This presentation will explore the emerging themes of a qualitative interview study focusing on the First-Year Writing Program (FYWP) at a four-year college. More specifically, I will discuss how potential future changes to the FYWP can be respectful and inclusive of the program’s history and its faculty.

Helpfulness and the Perception of Inclusiveness in FYW

Mathew Gomes, Santa Clara University

As writing research considers issues of student success, we must also consider capacious and student-centered concepts of success, such as inclusiveness. Results from three surveys of FYW programs in multiple institutional locations indicate a scale for measuring students perceptions of inclusiveness, and suggest inclusive classrooms associate with helpful writing experiences.

Laurel AB

#PeerLearning Starts at the Top: Early Adopters As Mentors for Increasing Programmatic Commitment to Feedback and Revision

Jennifer Stewart, Director of Composition at University of Tennessee at Chattanooga; Melissa Meeks, Director of Professional Development for Eli Review; Chad Littleton, Lecturer at University of Tennessee at Chattanooga; Jessica Miller, Adjunct Faculty at University of Tennessee at Chattanooga


How do we inspire instructors with heavy teaching loads to assign more rigorous, low-stakes feedback and revision? This session details selecting diverse faculty, cultivating early adopters who transition into mentors, and generating buy-in for programmatic change. Participants leave with a framework for implementing programmatic changes appropriate to various institutional contexts.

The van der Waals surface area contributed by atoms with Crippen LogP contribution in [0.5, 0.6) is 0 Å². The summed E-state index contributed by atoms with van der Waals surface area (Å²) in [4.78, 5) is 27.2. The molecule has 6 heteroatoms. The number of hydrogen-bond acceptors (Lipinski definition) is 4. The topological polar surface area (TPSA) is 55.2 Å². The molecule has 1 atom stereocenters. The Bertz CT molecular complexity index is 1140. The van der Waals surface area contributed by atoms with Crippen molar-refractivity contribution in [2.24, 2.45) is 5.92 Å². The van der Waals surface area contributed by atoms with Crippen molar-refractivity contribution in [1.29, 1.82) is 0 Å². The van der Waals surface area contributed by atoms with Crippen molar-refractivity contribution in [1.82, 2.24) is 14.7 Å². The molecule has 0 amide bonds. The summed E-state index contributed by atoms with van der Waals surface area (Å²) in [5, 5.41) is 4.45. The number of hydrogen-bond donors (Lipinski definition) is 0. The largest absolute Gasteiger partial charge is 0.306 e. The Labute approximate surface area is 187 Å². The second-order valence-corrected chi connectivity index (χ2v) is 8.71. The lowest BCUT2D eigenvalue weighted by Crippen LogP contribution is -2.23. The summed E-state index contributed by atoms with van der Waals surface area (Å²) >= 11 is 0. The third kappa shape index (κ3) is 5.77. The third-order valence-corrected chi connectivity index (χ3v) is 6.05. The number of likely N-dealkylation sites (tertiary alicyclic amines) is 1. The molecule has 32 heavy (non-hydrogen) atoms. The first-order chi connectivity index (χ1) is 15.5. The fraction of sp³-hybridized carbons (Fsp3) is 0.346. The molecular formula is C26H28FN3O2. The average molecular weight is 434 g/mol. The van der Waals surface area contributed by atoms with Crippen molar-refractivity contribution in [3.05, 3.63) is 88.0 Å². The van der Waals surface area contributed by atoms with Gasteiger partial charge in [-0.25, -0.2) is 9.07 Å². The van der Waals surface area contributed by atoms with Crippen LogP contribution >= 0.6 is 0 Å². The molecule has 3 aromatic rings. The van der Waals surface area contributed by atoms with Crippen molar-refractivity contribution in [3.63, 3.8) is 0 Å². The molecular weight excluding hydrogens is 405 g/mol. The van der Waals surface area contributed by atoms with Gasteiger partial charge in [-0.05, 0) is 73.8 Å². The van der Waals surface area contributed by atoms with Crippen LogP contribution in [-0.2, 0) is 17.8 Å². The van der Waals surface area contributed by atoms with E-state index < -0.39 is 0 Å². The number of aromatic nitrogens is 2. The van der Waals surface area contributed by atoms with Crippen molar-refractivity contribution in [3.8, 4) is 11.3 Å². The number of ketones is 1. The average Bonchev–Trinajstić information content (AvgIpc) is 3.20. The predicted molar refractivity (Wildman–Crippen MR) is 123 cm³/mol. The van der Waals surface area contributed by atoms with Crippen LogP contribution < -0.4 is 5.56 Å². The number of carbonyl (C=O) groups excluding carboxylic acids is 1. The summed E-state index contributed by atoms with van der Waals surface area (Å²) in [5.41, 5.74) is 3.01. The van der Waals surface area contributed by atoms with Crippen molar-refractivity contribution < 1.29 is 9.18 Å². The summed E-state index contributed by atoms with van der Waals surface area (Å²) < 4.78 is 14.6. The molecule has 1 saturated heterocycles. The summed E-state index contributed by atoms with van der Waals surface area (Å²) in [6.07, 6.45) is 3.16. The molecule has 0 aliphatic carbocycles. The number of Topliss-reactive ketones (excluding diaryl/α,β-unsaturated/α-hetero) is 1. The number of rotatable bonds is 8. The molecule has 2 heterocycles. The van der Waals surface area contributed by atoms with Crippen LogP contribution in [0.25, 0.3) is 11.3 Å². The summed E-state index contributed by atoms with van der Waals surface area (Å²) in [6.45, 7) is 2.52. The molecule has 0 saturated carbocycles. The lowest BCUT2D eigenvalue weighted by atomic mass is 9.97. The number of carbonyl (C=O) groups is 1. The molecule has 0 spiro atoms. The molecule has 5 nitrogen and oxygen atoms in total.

Laurel CD

Leveraging Programmatic Tension for Action: A Case Study and Heuristic for WPAs

Tricia Serviss, University of California at Davis; Stacy Wittstock, University of California at Davis; Beth Pearsall, University of California at Davis; Kayla Chao , University of California at Davis; Kendon Kurzer, University of California at Davis

Via programmatic case study, we examine WPA threshold concept/practices of community formation as both a problem and heuristic for our writing program. We share a WPA heuristic focused on stakeholder relationships to assess writing communities, identify productive tensions to leverage, and prioritize resulting needed actions/opportunities.

Kent AB

Maintaining Equilibrium at the Center of Change

"A Place of Darkness": Student Affective Responses to Writing-About-Writing Pedagogy

Sandie Friedman,George Washington University

A central truth of WAW pedagogy, that writing must be learned in each context, may be unsettling for students; the concepts and metacognitive skills, which we offer in place of how to write, feel nebulous. We examine excerpts from student texts to consider the emotional implications of WAW pedagogy.

The Zen WPA: Navigating the Unexpected in Writing Program Administration

Susan Thomas, The University of Sydney, Australia


While there is a wealth of professional resources on what to expect in Writing Program Administration, navigating the unexpected has received significantly less scholarly attention. Drawing on theories of organizational design and psychology, as well as Zen, this presentation offers strategies for meeting unexpected challenges with the cool of a buddha. 

Kent C

Spreading the Word about Writing Programs

Invited to Your Own Table: Building Institutional Presence for Writing Programs

Tim McComrack, John Jay College, CUNY

Our success as a writing program came during a period of benign neglect by the administration.  But now, when we want to grow further we need to be noticed .  Just what are the steps to make successful writing program work visible? How do we move from happy necessity to academic powerhouse?

What Students Don't Know Can't Help Them: Inclusive Marketing for Writing Initiatives

Lindsey Harding, University of Georgia; Christina Lee, University of Georgia

Determining who has access to college writing services is critical to student, program, and overall university success. Presenters will share research-in-progress to identify the student populations receiving and not receiving information about available writing services. They will then collectively brainstorm inclusive marketing strategies to improve the accessibility of writing support.